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Children's Literature"In the old days, they had Indians, wild animals, pirates and dragons. They had witches. Now—burglars. You have to take the bad along with the good." Such is the common sense, practical thinking of Connie Ives, age 10, the famous swinger in the alley. Any old alley usually conjures up images of garbage, decrepit homes, homeless people and animals, but not this alley. This alley is beautiful—an oasis for the residents on the campus of Grandby College in the heart of Brooklyn. The story is an account of life in this alley from mid-May to June one year. It is a story of mystery, trust, adventure and families, but mostly a story of friendships. Estes weaves the characters effortlessly into the tapestry of Connie's life at this age. From her southern grandmother, Nanny—to best friends Billy and Katy—to the "Bullet-head man"—the characters all make an impression on Connie and her life. The apex of this work is a burglary that happens in Connie's home and her own detective prowess to solve it. The book was originally written in a simpler era, and the thought of being involved in a burglary today may not be everyone's choice of reading escape. The flow is so gentle and the characters so calm in dealing with issues that a fear is never sensed in this novel. There is more a sense of solving a mystery and learning who you can trust, which makes for a pleasant read. Girls may enjoy this more than their male counterparts, but it would be a great choice for classroom as well as leisure reading. 2003 (orig. 1964), Harcourt, Ages 8 to 12.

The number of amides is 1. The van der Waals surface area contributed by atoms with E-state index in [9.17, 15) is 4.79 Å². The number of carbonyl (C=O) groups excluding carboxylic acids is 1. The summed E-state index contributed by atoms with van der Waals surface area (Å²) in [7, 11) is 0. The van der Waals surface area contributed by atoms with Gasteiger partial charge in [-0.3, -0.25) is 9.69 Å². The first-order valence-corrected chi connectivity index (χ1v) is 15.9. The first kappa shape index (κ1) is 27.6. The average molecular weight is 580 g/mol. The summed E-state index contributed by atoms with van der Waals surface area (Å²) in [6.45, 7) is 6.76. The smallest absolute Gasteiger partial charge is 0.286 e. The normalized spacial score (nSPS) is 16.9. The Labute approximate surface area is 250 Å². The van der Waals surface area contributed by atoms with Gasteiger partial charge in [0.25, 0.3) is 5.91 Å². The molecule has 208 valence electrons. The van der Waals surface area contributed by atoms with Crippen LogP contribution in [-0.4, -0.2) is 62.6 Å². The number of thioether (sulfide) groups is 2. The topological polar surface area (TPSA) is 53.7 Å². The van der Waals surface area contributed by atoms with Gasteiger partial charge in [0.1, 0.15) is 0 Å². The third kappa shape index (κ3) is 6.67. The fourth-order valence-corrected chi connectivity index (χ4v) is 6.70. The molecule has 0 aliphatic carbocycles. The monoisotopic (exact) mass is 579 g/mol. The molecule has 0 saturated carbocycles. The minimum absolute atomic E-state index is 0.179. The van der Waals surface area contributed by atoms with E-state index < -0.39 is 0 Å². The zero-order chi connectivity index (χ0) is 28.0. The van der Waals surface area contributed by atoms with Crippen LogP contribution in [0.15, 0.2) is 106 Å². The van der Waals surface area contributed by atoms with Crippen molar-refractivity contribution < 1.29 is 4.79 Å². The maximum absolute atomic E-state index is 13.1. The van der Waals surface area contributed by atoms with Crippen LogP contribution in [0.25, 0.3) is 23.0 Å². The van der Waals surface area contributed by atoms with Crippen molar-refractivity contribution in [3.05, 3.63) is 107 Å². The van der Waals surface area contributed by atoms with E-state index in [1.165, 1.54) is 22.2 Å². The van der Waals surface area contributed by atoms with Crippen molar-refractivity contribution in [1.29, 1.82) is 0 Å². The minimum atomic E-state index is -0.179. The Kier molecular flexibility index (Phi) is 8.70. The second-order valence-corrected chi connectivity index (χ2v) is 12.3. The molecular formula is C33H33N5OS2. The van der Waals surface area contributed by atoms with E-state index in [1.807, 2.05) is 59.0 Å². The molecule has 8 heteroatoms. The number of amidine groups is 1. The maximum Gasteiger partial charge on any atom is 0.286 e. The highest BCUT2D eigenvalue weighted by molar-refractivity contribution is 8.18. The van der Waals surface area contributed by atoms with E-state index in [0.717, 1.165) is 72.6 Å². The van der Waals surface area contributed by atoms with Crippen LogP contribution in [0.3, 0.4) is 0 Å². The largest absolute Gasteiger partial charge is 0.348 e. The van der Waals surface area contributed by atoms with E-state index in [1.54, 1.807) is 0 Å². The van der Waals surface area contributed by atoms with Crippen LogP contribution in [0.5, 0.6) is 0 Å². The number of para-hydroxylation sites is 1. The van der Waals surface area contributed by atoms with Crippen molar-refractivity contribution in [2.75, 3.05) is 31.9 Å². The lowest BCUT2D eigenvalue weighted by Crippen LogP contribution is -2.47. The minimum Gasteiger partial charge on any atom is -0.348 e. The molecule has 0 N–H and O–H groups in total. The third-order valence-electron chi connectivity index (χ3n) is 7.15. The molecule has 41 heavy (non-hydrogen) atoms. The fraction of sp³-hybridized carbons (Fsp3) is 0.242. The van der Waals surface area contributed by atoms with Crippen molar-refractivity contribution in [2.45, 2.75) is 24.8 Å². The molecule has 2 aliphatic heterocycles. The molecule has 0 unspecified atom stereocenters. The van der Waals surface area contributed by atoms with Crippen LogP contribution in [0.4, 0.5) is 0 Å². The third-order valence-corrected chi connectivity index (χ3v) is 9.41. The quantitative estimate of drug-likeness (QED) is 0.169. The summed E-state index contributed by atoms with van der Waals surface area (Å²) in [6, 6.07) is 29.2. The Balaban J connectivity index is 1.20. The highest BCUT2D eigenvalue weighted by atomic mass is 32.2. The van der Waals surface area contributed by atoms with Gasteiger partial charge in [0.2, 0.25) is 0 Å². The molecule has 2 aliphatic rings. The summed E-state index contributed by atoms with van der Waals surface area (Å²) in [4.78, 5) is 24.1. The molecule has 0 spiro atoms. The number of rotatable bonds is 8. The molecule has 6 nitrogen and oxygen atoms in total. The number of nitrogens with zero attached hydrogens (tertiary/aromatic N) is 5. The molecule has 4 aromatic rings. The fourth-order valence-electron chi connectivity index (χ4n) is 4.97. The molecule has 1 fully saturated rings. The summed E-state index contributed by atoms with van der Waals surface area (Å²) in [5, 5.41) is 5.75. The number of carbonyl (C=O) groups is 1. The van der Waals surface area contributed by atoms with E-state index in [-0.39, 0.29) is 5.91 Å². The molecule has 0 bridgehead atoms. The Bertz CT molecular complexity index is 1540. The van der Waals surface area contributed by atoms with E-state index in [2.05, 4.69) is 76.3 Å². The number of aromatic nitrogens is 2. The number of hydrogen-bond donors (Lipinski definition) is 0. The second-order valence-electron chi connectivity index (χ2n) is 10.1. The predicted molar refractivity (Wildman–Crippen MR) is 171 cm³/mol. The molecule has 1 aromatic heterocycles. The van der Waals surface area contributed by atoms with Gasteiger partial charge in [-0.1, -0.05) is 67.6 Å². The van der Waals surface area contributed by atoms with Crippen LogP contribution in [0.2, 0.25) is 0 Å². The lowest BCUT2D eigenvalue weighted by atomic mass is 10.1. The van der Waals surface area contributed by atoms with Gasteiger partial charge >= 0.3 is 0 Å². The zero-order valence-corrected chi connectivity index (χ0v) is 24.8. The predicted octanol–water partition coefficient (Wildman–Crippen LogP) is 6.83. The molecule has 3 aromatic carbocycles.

— Elizabeth Young